Statistical analysis was performed with R software. An error bar represents mean ± s.e.m. Each experiment was repeated at least three times independently with similar results. Two-tailed Student's t-test was used to compare differences between groups. Differences in compared groups were considered statistically significantly different with p values lower than 0.05.
Both human individuals with heredofamilial BRCA1 mutations and BRCA1-deficient mouse models stochastically develop mammary tumors [8, 42-44], indicating multiple factors might contribute to the oncogenic process and lead to great heterogeneity of the tumors. To investigate the heterogeneity of BRCA1-deficient breast cancers, we firstly referred the human breast cancer cases from public data. Among 6113 breast cancer samples from different cohorts collected in cBioPortal, 169 (2.76%) harbored the genetic alterations on BRCA1 (Figure S1A). As BRCA1 functions as a tumor suppressor, we only selected the cancer samples with loss-of-function mutations of BRCA1, including deep deletion, truncating mutation and missense mutation (putative driver) as BRCA1-deficient cancers for further analysis. Within 63 BRCA1-deficient cancers, related RNA-seq data were available from 13 samples in TCGA database (Figure S1 and Table S3). As these samples harbored somatic mutations of BRCA1, for comparison we included 16 TCGA breast cancer samples with germline BRCA1 mutations, which were identified by Inagaki-Kawata et al. . Based on PAM50 calculation, these cancers are assessed as distinct molecular subtypes, with majority belonging to the basal-like subtype (Figure S1B and Table S3). We further checked expression levels of ESR1, PGR and ERBB2, and several marker genes for mammary basal (KRT14, KRT17) and luminal (KRT8, KRT18) lineages, epithelial (CDH1, EPCAM) and mesenchymal (VIM, FN1) cells. In line with the molecular subtyping result, different samples display distinct expression patterns of these genes, indicating great intertumor heterogeneity among both BRCA1 germline and somatic mutant breast cancers.
To further study the heterogeneity of BRCA1-deficient mammary tumors, we collected 23 tumors from two previously established mouse models, where MMTV-Cre driven loss of BRCA1 (MMTV-Cre; Brca1fl/fl) specifically develops mammary tumors (BrTs) in 1-1.5 year, while combination of Trp53 mutation (MMTV-Cre; Brca1fl/fl;Trp53fl/+) could greatly accelerate the tumorigenesis (Figure 1A). Among the tumors, 10 were BrTs and the other 13 were collected from double mutant mice (termed as Br53Ts). Molecular subtyping of the tumors demonstrated that majority of the tumors are basal-like, while other subtypes also exist (Figure 1A), which is similar to human BRCA1-deficient cancers (Figure S1). Besides, we examined the histological features of these tumors, and found overt intertumor diversity. Some tumors are characterized with mesenchymal/fibroblast-like feature, while others with glandular structure, medullary feature or net-like feature (Figure 1B). Majority of human BRCA1-related breast cancers are negative for ERα, PR and/ or ERBB2. So, we checked the expression levels of these receptors in histological sections of mouse tumors (Figure 1C). About 78.2% of the BRCA1-deficient mammary tumors do not express ERα or PR, though about 60% of the tumors showed detectable level of ERBB2 (Figure S2A, Table S4). Taken together, these results manifested that the BRCA1-deficient mammary tumors bear great intertumor heterogeneity.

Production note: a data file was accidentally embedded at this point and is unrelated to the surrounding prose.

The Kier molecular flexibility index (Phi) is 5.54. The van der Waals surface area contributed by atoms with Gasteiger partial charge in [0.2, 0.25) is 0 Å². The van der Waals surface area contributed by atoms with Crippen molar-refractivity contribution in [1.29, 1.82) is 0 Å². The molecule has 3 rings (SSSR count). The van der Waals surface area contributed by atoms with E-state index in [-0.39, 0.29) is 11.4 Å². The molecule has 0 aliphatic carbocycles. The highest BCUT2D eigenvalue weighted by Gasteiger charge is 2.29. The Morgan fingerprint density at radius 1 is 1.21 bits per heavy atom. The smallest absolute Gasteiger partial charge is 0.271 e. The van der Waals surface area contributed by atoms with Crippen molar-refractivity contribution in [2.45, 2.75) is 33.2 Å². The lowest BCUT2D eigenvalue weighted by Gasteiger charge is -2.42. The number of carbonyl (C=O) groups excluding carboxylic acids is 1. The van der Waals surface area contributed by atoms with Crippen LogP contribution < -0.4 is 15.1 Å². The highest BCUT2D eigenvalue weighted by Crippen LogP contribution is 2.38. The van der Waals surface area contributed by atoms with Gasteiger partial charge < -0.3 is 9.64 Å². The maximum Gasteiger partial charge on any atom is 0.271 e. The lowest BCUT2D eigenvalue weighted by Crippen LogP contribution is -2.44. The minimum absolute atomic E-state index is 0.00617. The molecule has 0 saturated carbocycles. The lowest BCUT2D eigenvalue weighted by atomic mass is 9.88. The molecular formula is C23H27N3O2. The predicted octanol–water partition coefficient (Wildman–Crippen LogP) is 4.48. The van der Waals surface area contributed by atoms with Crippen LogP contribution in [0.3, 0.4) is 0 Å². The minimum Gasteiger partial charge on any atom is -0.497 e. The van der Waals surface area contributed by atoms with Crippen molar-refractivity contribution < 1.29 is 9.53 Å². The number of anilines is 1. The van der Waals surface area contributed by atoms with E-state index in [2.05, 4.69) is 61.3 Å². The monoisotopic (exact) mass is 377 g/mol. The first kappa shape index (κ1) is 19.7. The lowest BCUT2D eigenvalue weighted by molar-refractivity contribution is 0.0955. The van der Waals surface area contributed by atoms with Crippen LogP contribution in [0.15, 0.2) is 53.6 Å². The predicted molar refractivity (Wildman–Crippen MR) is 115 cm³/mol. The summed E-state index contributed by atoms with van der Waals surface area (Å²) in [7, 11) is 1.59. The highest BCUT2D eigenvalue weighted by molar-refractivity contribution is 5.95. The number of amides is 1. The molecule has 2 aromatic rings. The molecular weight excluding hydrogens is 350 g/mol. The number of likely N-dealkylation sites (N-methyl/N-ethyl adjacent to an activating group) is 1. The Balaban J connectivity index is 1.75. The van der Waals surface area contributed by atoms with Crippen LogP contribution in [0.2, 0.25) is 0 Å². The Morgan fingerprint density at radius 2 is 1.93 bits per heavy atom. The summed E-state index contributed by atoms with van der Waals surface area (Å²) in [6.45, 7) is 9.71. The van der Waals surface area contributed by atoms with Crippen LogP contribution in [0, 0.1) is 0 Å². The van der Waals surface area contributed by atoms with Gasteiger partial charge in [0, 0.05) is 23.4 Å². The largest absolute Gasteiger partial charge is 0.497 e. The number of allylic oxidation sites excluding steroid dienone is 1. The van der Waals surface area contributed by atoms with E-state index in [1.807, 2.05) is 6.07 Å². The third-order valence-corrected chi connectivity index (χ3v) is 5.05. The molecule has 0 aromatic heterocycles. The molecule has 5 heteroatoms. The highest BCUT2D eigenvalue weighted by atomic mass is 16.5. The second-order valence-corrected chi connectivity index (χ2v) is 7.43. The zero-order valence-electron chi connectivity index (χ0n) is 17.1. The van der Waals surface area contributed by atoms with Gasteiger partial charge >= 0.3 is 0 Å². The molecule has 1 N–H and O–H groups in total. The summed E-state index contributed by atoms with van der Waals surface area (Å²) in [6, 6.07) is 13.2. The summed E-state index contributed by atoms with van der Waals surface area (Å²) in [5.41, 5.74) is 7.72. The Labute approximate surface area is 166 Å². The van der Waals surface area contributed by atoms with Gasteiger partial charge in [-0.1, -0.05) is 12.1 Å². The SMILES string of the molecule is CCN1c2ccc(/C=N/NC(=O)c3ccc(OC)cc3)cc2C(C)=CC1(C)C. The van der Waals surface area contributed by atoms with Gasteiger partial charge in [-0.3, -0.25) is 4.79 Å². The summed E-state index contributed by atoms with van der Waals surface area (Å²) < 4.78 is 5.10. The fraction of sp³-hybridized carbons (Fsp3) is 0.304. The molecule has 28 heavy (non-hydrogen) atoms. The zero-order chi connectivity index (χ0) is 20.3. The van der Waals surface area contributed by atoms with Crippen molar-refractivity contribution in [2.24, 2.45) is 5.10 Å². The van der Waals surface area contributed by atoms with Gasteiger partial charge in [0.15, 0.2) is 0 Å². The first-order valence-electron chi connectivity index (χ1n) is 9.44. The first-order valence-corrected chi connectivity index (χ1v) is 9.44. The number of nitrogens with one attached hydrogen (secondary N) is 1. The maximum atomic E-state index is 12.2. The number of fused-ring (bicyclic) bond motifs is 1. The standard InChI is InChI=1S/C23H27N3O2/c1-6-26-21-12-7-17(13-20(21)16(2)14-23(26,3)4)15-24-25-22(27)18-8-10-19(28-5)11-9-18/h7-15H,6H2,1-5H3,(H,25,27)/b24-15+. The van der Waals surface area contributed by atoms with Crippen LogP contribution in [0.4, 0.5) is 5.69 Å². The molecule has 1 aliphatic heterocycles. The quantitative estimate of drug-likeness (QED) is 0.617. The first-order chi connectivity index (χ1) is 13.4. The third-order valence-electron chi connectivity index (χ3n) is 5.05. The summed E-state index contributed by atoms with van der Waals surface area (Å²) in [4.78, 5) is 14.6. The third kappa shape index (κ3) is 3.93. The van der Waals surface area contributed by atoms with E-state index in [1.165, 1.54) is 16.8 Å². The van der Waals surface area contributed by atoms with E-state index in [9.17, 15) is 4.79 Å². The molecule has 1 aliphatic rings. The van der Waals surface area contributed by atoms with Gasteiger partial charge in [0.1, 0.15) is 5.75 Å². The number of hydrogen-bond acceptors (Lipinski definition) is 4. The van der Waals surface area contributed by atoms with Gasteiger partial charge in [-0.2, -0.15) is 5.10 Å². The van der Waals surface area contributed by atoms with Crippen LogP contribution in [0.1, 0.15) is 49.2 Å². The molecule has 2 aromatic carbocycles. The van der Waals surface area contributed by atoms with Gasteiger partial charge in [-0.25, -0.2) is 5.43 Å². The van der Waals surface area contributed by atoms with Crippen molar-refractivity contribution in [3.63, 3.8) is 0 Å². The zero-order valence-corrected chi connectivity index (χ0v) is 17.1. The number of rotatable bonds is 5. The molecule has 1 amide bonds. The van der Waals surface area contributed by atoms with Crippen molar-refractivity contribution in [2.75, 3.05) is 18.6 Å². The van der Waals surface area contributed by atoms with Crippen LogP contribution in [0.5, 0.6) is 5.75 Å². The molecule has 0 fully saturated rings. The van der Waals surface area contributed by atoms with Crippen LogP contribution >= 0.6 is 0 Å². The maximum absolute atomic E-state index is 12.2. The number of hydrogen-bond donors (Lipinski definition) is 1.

Next, we wanted to classify the heterogeneous mammary tumors with their distinct molecular characteristics. Based on the whole transcriptomes of the 23 BRCA1-deficient mammary tumors, four subgroups are identified via hierarchal clustering, and termed as mesenchymal like, luminal like I and II (Lum I and Lum II), and mixed types respectively because of their differential expression patterns of mammary basal/luminal lineage markers and epithelial/mesenchymal cell markers (Figure 2A-B). For example, the mesenchymal like tumors highly express mesenchymal markers Vim and Fn1, compared with other tumors. The tumors of luminal like subgroups highly express luminal markers Krt8 and Krt18, while displaying low expression levels of basal markers Krt14 and krt17. Moreover, the mixed type tumors express both the basal and luminal markers. We also carefully examined the histopathological features of the mammary tumors, and found the mesenchymal like tumors display low differentiation level and typical fibroblast like morphology, while the luminal like tumors are in relatively high differentiation level (Figure S2B).
Intertumor heterogeneity of BRCA1-defecient mammary tumors. A. Summary of the tumor free time of 23 BRCA1-defecient mouse mammary tumors. The tumors are grouped as their PAM50 subtyping and marked according to their genotype. BrT (red), mammary tumors from MMTV-Cre; Brca1fl/fl mice; Br53T (green), mammary tumors from MMTV-Cre; Brca1fl/fl; Trp53fl/+ mice. B. Distinct histopathological features of BRCA1-defecient mammary tumors are shown by H&E stained sections: (a), one tumor with mesenchymal/fibroblast-like feature; (b), one tumor with glandular structure; (c), one tumor with medullary feature; (d), one tumor with net-like feature and typical pushing margins. C. Distinct expression patterns of ERalpha, PR and ERBB2 in BRCA1-defecient mammary tumors are shown by IHC stained sections. Scale bar, 50 µm.